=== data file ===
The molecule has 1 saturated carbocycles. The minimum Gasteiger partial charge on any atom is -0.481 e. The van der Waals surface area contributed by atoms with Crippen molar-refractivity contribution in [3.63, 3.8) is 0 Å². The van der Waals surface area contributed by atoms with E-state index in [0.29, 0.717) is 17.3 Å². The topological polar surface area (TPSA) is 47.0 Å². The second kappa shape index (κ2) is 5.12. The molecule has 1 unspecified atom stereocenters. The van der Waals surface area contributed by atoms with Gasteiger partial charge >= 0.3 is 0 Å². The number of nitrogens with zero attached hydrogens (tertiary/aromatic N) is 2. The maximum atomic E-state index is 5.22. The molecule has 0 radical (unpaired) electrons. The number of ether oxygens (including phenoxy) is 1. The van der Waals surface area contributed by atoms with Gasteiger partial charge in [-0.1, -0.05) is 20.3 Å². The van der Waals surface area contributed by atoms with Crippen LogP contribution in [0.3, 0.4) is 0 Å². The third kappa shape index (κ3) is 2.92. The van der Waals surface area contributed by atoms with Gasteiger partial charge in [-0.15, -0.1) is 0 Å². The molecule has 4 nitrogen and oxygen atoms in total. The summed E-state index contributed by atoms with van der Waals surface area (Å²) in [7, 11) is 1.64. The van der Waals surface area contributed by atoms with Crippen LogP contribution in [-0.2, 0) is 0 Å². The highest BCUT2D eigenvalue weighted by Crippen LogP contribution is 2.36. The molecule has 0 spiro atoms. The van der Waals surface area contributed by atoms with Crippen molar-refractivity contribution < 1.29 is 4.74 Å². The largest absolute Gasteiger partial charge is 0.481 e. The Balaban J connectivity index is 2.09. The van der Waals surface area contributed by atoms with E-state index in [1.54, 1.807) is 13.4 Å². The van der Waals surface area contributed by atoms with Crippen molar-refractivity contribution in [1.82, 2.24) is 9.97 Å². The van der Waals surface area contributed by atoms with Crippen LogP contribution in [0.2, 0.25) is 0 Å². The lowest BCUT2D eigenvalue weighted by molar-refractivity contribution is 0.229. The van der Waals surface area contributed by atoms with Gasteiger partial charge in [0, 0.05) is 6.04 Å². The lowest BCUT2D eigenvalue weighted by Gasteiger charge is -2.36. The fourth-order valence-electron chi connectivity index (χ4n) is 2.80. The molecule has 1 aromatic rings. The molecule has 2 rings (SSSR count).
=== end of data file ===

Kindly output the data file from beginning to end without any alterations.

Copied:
The molecule has 1 saturated carbocycles. The minimum Gasteiger partial charge on any atom is -0.481 e. The van der Waals surface area contributed by atoms with Crippen molar-refractivity contribution in [3.63, 3.8) is 0 Å². The van der Waals surface area contributed by atoms with E-state index in [0.29, 0.717) is 17.3 Å². The topological polar surface area (TPSA) is 47.0 Å². The second kappa shape index (κ2) is 5.12. The molecule has 1 unspecified atom stereocenters. The van der Waals surface area contributed by atoms with Gasteiger partial charge >= 0.3 is 0 Å². The number of nitrogens with zero attached hydrogens (tertiary/aromatic N) is 2. The maximum atomic E-state index is 5.22. The molecule has 0 radical (unpaired) electrons. The number of ether oxygens (including phenoxy) is 1. The van der Waals surface area contributed by atoms with Gasteiger partial charge in [-0.1, -0.05) is 20.3 Å². The van der Waals surface area contributed by atoms with Crippen LogP contribution in [0.3, 0.4) is 0 Å². The third kappa shape index (κ3) is 2.92. The van der Waals surface area contributed by atoms with Gasteiger partial charge in [-0.15, -0.1) is 0 Å². The molecule has 4 nitrogen and oxygen atoms in total. The summed E-state index contributed by atoms with van der Waals surface area (Å²) in [7, 11) is 1.64. The van der Waals surface area contributed by atoms with Crippen LogP contribution in [-0.2, 0) is 0 Å². The highest BCUT2D eigenvalue weighted by Crippen LogP contribution is 2.36. The molecule has 0 spiro atoms. The van der Waals surface area contributed by atoms with Crippen molar-refractivity contribution < 1.29 is 4.74 Å². The largest absolute Gasteiger partial charge is 0.481 e. The Balaban J connectivity index is 2.09. The van der Waals surface area contributed by atoms with E-state index in [1.54, 1.807) is 13.4 Å². The van der Waals surface area contributed by atoms with Crippen molar-refractivity contribution in [1.82, 2.24) is 9.97 Å². The van der Waals surface area contributed by atoms with Crippen LogP contribution in [0.2, 0.25) is 0 Å². The lowest BCUT2D eigenvalue weighted by molar-refractivity contribution is 0.229. The van der Waals surface area contributed by atoms with Gasteiger partial charge in [0, 0.05) is 6.04 Å². The lowest BCUT2D eigenvalue weighted by Gasteiger charge is -2.36. The fourth-order valence-electron chi connectivity index (χ4n) is 2.80. The molecule has 1 aromatic rings. The molecule has 2 rings (SSSR count).